“Genital infections are the most common side effect,” said Morello. “Women tend to be more inclined to yeast and bacterial infections, but, for the large percentage of our patients who are male, urogenital infections are less likely to be a problem, particularly when the medication is paired with education about the importance of good hygiene.”
In a recent randomized clinical trial published in the journal Diabetes Care, 9% of men and 15% of women developed genital infections, although researchers noted that the infections responded to usual treatment and resulted in few discontinuations. Studies have not shown whether these infections are likely to recur.1
Canagliflozin also has a diuretic effect, and prescribers should respond accordingly, Morello said.
“I’d use it with caution in our oldest veterans,” she cautioned, “because it can cause changes in plasma volume and electrolyte changes.” Those effects may lead to orthostatic or postural hypotension and increases in dizziness and falls, particularly risky for the frail elderly.
In addition, some patients may experience gastrointestinal effects. “While the SGLT-2 inhibitors are selective, they still have some effect on SGLT-1 receptors, which can cause GI upset in some patients,” Morello noted. “I think we’ll see greater specific selectivity as newer agents in the class gain approval and that will reduce their impact on the SGLT-1 receptors in the gut.”
Second or Third Line Therapy
“The current guidelines say always start with metformin. After that, I don’t see any reason why this wouldn’t be a second-line drug in the next revision of the guidelines, depending on the results of post-marketing surveillance,” Morello said.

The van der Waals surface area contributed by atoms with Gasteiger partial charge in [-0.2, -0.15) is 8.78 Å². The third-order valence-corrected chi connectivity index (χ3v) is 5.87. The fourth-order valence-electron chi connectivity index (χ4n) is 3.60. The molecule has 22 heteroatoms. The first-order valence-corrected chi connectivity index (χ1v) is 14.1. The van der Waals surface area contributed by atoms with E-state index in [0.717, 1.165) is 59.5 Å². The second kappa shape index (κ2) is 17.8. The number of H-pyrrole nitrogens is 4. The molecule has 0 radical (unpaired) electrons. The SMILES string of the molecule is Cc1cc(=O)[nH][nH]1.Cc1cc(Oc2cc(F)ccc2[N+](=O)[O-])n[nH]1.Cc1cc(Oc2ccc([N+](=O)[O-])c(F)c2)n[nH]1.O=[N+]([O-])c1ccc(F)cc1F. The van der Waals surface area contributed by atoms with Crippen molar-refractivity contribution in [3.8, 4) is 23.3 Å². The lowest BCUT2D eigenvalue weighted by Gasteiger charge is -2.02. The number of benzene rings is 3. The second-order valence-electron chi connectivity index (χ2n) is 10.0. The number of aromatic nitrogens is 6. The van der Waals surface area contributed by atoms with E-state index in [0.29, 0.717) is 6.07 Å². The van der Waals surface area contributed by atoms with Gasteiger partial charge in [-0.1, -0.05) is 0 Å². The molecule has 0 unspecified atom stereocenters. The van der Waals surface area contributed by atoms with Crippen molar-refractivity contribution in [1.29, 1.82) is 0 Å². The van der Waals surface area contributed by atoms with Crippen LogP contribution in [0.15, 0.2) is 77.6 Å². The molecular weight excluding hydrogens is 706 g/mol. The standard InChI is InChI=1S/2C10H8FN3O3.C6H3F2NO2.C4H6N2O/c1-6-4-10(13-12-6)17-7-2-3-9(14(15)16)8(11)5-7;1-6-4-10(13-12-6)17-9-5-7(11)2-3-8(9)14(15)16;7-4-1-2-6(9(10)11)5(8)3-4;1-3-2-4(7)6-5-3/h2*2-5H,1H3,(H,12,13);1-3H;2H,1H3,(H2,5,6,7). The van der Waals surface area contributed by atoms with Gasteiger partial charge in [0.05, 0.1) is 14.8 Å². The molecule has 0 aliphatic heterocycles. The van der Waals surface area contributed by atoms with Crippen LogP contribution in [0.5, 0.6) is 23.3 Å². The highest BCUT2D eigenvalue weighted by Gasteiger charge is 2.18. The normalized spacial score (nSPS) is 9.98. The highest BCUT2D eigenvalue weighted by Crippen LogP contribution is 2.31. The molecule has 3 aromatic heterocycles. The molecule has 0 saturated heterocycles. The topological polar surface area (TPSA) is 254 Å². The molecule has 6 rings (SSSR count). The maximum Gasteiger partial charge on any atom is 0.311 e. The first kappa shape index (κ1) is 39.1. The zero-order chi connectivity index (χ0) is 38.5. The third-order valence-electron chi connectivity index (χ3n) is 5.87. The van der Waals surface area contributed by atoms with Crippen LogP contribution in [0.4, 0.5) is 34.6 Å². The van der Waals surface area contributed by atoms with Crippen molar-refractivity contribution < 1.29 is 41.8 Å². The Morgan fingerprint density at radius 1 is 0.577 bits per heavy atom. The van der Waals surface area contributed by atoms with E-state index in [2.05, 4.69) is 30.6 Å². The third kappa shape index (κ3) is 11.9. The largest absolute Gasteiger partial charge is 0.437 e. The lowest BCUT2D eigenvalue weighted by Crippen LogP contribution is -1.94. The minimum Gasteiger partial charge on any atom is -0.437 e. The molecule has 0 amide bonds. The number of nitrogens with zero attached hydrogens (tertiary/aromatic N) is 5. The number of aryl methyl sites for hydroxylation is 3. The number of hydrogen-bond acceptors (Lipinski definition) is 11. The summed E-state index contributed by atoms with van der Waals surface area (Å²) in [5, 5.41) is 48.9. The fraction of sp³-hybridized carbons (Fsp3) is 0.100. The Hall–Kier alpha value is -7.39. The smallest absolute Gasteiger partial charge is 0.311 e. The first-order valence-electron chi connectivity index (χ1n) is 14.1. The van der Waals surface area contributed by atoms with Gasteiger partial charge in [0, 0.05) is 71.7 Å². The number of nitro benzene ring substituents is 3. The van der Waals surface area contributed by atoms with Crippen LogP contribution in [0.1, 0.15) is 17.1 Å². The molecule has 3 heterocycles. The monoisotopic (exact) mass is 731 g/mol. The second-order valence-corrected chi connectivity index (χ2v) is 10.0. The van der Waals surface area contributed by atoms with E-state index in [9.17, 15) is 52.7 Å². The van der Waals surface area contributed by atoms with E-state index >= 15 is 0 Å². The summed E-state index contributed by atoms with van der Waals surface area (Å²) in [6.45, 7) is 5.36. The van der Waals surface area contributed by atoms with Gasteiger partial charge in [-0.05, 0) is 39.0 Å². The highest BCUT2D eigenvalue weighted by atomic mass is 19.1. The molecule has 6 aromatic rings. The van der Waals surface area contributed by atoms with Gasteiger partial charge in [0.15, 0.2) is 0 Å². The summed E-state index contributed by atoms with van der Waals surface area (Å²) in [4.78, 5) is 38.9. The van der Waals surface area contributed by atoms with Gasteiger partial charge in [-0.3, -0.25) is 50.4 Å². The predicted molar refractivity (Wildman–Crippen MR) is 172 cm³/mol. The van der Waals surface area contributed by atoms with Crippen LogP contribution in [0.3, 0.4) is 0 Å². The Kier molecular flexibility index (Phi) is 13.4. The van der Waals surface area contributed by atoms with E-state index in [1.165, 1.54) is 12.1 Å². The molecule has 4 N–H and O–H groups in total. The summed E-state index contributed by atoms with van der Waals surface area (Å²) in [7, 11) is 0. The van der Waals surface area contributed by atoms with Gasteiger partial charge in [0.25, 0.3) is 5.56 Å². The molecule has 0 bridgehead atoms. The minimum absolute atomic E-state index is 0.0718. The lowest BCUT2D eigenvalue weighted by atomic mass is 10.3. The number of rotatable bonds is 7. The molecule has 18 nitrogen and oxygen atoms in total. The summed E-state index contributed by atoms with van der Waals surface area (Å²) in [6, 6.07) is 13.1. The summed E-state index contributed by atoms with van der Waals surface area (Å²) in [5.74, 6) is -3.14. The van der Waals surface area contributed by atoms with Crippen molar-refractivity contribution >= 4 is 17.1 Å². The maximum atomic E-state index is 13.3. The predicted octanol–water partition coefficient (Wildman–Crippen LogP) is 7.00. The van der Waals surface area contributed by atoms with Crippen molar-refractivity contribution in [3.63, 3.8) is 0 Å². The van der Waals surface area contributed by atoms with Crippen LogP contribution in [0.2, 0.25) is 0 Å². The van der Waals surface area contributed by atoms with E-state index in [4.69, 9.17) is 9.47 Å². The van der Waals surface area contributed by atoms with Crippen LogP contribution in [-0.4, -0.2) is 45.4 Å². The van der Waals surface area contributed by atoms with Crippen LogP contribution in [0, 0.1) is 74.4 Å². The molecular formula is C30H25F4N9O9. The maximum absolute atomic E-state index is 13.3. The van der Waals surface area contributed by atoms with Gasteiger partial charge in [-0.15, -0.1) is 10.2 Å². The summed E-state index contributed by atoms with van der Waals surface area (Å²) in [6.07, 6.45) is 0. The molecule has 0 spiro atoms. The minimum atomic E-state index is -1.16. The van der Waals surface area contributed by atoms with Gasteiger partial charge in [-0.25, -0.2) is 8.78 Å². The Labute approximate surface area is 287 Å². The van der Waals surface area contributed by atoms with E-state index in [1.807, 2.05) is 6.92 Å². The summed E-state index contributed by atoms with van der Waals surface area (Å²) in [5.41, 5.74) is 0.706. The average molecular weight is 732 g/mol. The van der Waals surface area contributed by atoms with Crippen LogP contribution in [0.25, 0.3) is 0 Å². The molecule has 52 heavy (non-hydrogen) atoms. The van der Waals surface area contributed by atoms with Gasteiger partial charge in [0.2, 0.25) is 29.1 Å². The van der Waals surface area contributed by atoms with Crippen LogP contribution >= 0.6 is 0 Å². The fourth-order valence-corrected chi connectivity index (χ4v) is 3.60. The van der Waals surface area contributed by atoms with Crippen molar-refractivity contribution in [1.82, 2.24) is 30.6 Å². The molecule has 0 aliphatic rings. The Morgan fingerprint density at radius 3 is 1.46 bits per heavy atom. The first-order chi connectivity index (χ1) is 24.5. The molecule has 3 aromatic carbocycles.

In theory, she said, canagliflozin could even be a first-line therapy for patients who cannot tolerate metformin, though most physicians might prefer to try a more established drug initially. Recommendations from the American Association of Clinical Endocrinologists last month included SGLT-2 treatment as appropriate for first, second or third line therapy.
The 1% reduction in A1C seen with canagliflozin in studies is greater than that seen with several current second-line medications, including sitgliptin and DPP-4s.
“I recently had a patient come in who had had glucose levels above 400 for months. I started him on insulin, and he quickly dropped to goal. I’d consider adding an SGTL-2 inhibitor to the mix for someone like that,” she said.
As a third-line drug, canagliflozin could help patients on metformin and a second drug, such as sulfonylureas or pioglitazone. Many patients see declining results from combination therapies over time as their pancreatic beta cells become less responsive. For them, a once-a-day tablet might be a more palatable option than insulin injections.
Canagliflozin is priced at $8.77 per tablet, comparable with diabetes drugs in several other relatively new classes.
“I don’t mind spending a little more money to get a much better result,” added Morello. “I do wish the manufacturer had made it a little more affordable, though.”
Currently, the manufacturer is offering a savings card — information is available online at www.INVOKANACarePath.com — to significantly lower costs for patients prescribed the drug.
1 Schernthaner G, Gross JL, Rosenstock J, Guarisco M, Fu M, et al. Canagliflozin compared with sitagliptin for patients with type 2 diabetes who do not have adequate glycemic control with metformin plus sulfonylurea: A 52-week randomized trial. Diabetes Care. April 5, 2013. Published online before print.